Calgary may just be where the provincial election is ultimately decided.
A most recent voter intention poll from Mainstreet Research pegs The UCP and the NDP within two percentage points of each other in Alberta’s largest city as both parties vie for the 26 electoral divisions that are up for grabs.
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The poll was conducted via automated telephone interview to a sample of 1,288 adult Albertans on April 14, with the results being published on April 15.
Overall, the UCP saw a 7.3 point lead over the NDP among all respondents and a 7.6 point lead among decided and leaning respondents — which is roughly in line with other recent polls that were published in the days ahead of today’s election.
What was more interesting was how Mainstreet broke the responses down by region, with the NDP commanding a 12.2 point lead over the UCP in Edmonton and the UCP taking it by a 25.6 point margin anywhere that is not Edmonton or Calgary.
YYC was a different story altogether.
Mainstreet found that, among respondents to their April 14 survey, the UCP had the lead by a margin of just 2% — with the NDP taking 42.4% of the hypothetical vote, the UCP taking 44.4%, and the Alberta Party with 7.3%.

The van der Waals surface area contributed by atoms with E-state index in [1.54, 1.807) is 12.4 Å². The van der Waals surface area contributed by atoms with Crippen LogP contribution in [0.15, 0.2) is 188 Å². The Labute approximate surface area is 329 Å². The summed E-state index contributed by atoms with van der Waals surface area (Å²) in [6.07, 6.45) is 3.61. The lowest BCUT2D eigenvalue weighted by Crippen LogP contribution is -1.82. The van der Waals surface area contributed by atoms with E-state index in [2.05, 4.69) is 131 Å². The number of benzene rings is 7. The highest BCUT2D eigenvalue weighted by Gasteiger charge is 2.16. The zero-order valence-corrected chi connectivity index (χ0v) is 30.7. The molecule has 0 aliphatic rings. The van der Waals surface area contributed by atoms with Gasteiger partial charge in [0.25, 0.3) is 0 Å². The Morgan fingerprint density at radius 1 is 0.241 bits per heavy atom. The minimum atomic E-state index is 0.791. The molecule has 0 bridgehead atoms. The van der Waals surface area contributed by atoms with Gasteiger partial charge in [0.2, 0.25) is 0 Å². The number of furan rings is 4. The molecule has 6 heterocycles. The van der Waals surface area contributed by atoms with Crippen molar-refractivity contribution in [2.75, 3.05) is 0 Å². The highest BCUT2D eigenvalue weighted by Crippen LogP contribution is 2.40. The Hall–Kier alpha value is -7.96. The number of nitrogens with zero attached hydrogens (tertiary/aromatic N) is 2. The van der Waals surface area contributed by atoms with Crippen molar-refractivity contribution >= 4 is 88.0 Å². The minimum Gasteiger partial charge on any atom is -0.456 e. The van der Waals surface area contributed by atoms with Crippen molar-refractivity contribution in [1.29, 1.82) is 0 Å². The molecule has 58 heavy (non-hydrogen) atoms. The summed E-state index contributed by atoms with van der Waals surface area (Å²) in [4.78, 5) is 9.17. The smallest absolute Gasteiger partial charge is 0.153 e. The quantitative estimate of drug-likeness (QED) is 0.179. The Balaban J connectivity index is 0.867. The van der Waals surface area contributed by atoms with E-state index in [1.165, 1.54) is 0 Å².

The same survey also gauged favourability among respondents and found that Premier Rachel Notley had actually climbed to a higher favorability rating than her main opponents, UCP’s Jason Kenney.
Notley was seen as favourable to 41.7% of respondents and unfavourable to 45.9%, while Kenney saw 37.4% favourability weighed against a 48.8% unfavourability.
Alberta Party leader Stephen Mandel was the only leader in the survey that had a higher favorability rating than unfavourability — 32.1% to 27.3% — though keep in mind that 12.1% of respondents stated that they were “not familiar” with him and 28.5% stated that they were “not sure.”
A quick count of the electoral map finds that there are 20 divisions designated to Edmonton, eight scattered throughout smaller municipalities (Lethbridge, Airdrie, Spruce Grove, Red Deer, and Grand Prairie), and 33 divisions that encompass large swaths of land throughout rural Alberta.
Calgary holds the remaining 26 divisions within its boundaries, which could be the key to either side taking a majority, or for a third party to win big and increase the odds of a minority government.
As with all elections, though, it will be impossible to tell exactly how the votes will fall until polls close at 8 pm and the official counts start coming in.